“We’re aware of the bomb that went off in Somalia and we have folks over there and are working with people over there to try to identify the bomber or bombers,” said Steve Warfield, a spokesman for the FBI regional office in Minneapolis. “We don’t know if there’s any (tie) to Minnesota, and we won’t know the answer to that until we have official confirmation of who that bomber is.”
According to the African Union, several “extremist insurgents” had disguised themselves as Somali government forces in order to attack an African Union post.
Two AU soldiers were killed when one of the suicide attackers detonated his explosives, the African Union Mission in Somalia said in a written statement.
Days after Monday’s suicide bombing, al-Shabaab, a Somali militant group allied with al Qaeda, posted a statement on its website identifying the suicide bomber responsible for Monday’s bombing as Abdullahi Ahmed, a Somali-American from Minneapolis.
Al-Shabaab also posted a statement and a 20-minute audio clip from the man it identified as the suicide bomber, who spoke in English during part of the recording.
“I have been a member of al-Shabaab for two years. I am from Minnesota, USA,” Abdullahi Ahmed is quoted as saying in the statement. “I am so happy to turn my body into shrapnel for the infidels.”
Omar Jamal, the first secretary to the Somali Mission to the United Nations, said the man speaking on the audio recording brought back a “vivid memory” of his former acquaintance, Abdullahi Ahmed.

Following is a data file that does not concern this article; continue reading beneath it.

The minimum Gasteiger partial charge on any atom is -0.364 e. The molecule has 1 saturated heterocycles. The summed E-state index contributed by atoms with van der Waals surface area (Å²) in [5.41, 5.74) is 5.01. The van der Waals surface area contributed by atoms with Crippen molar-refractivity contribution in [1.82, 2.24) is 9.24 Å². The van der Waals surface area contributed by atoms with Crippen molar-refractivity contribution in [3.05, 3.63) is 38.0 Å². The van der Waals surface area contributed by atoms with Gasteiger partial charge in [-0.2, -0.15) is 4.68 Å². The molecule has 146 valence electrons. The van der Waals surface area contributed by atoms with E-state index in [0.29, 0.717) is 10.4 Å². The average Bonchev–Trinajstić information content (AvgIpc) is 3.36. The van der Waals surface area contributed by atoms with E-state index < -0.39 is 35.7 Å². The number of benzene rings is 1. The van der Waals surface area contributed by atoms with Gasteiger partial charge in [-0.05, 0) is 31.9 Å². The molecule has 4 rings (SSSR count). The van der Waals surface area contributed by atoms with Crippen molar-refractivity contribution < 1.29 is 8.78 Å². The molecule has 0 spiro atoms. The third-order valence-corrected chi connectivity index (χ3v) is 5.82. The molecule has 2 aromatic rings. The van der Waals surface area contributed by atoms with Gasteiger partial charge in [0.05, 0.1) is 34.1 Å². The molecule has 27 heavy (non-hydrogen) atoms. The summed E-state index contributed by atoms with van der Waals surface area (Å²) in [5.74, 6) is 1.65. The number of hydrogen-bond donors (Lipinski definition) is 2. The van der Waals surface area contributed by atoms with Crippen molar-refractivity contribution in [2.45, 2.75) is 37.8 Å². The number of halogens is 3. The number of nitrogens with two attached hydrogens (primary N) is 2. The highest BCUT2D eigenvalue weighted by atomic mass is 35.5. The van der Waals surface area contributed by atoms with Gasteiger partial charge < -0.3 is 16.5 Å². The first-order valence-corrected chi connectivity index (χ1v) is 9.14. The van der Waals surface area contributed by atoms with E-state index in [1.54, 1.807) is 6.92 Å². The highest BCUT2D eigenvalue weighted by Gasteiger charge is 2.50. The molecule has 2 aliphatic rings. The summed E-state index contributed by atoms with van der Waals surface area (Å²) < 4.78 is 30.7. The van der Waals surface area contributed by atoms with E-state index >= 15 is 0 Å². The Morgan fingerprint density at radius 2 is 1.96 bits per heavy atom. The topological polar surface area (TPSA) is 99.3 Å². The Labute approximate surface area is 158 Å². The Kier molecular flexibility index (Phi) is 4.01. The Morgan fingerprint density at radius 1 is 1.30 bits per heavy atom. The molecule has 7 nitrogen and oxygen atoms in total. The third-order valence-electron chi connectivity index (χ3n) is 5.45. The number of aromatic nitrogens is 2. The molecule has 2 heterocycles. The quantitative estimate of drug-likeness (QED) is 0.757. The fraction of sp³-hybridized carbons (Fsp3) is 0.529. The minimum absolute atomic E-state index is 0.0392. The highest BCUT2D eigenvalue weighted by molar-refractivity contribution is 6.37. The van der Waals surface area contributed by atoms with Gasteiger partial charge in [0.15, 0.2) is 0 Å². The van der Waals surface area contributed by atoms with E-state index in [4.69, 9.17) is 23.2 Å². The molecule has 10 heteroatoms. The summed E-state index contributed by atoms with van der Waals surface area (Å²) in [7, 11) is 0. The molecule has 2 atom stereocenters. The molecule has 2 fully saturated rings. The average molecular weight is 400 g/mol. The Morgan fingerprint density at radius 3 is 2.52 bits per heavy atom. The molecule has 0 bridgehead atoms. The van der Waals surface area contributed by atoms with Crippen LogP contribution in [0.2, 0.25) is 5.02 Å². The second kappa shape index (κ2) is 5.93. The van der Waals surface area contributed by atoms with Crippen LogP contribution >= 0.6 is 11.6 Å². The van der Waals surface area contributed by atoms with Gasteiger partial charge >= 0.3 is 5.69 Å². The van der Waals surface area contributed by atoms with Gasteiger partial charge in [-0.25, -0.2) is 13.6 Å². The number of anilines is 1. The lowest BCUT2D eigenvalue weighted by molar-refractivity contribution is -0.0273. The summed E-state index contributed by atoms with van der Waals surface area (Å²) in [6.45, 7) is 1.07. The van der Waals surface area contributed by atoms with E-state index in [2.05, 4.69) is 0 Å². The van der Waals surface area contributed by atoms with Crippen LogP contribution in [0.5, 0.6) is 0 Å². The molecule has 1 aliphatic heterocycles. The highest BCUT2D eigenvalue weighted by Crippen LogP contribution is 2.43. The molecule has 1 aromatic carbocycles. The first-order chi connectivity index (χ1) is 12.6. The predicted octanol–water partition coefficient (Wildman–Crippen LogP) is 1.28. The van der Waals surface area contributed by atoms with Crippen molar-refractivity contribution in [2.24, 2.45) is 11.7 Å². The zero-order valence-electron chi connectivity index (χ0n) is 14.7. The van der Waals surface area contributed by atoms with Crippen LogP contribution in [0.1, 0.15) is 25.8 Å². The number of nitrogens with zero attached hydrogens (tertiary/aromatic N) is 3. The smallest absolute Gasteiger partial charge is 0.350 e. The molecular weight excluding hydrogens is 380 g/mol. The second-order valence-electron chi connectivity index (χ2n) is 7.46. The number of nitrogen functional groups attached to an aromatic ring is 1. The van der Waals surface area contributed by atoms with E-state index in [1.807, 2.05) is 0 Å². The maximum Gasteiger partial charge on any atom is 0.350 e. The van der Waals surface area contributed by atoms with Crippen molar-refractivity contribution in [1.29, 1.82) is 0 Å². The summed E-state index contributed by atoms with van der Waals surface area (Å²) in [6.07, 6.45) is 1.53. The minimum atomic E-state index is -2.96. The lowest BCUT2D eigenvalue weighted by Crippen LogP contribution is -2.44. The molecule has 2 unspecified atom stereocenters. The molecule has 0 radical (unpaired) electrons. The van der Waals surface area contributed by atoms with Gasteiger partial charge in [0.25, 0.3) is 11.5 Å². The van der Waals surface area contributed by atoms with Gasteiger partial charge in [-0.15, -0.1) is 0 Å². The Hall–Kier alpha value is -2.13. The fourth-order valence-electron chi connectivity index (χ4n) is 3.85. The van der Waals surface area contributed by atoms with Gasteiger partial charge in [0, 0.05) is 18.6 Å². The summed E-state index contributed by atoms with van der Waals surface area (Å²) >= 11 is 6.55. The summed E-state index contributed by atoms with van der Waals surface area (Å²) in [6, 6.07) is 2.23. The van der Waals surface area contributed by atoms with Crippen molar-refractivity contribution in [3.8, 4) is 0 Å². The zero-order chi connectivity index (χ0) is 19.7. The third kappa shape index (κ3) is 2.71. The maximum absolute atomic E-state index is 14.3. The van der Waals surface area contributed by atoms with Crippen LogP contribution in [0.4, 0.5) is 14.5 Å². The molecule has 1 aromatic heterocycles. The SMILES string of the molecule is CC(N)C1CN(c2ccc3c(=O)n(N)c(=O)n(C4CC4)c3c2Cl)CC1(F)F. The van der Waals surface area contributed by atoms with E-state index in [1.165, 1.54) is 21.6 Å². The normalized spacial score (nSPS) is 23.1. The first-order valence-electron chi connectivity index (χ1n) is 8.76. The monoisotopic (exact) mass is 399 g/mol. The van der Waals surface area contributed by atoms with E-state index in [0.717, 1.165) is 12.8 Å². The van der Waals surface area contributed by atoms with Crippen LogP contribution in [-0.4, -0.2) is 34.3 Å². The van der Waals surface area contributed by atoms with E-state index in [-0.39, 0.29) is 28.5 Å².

“This guy was a young guy, he was a taxi driver in Minneapolis … I met him a couple of times, and we debated about the current Somali situation and Jihadist philosophy,” said Jamal, a Minneapolis resident and advocate for the city’s Somali community.
“He was really very fundamental, to the point where he believed I was brainwashed by the U.S. government. So he was very clear in what he believed,” he said.
In 2008, a sizable group of young Somali-American men left Minneapolis — home to the nation’s largest Somali population — and were feared recruited by al-Shabaab. Several were reported killed, according to Minneapolis community leaders.
The family of one, Jamal Bana, 20, told CNN in 2009 that they learned of his death via the Internet. Another one, Shirwa Ahmed, 27, blew himself up and killed 29 others in the fall of 2008 in what was believed to be the first suicide bombing carried out by a naturalized U.S. citizen. The incident raised red flags throughout the U.S. intelligence community.
Several of the young men are now facing federal terrorism charges because of their alleged involvement with al-Shabaab. The alleged offenses include providing financial support to those who traveled to Somalia to fight for al-Shabaab, attending terrorist training camps operated by the group and fighting on behalf of it, federal prosecutors said in a release.
The U.S. State Department has said al-Shabaab is believed to have ties to al Qaeda.
Al-Shabaab has been waging a war against Somalia’s government in an effort to implement a stricter form of Islamic law, or sharia law. Somalia has not had a stable government since 1991, and fighting between the rebels and government troops has added to the impoverished East African nation’s humanitarian crisis.
Al-Shabaab is one of almost 50 groups that have been designated by the State Department as foreign terrorist organizations.
Journalist Mohamed Amiin Adow contributed to this report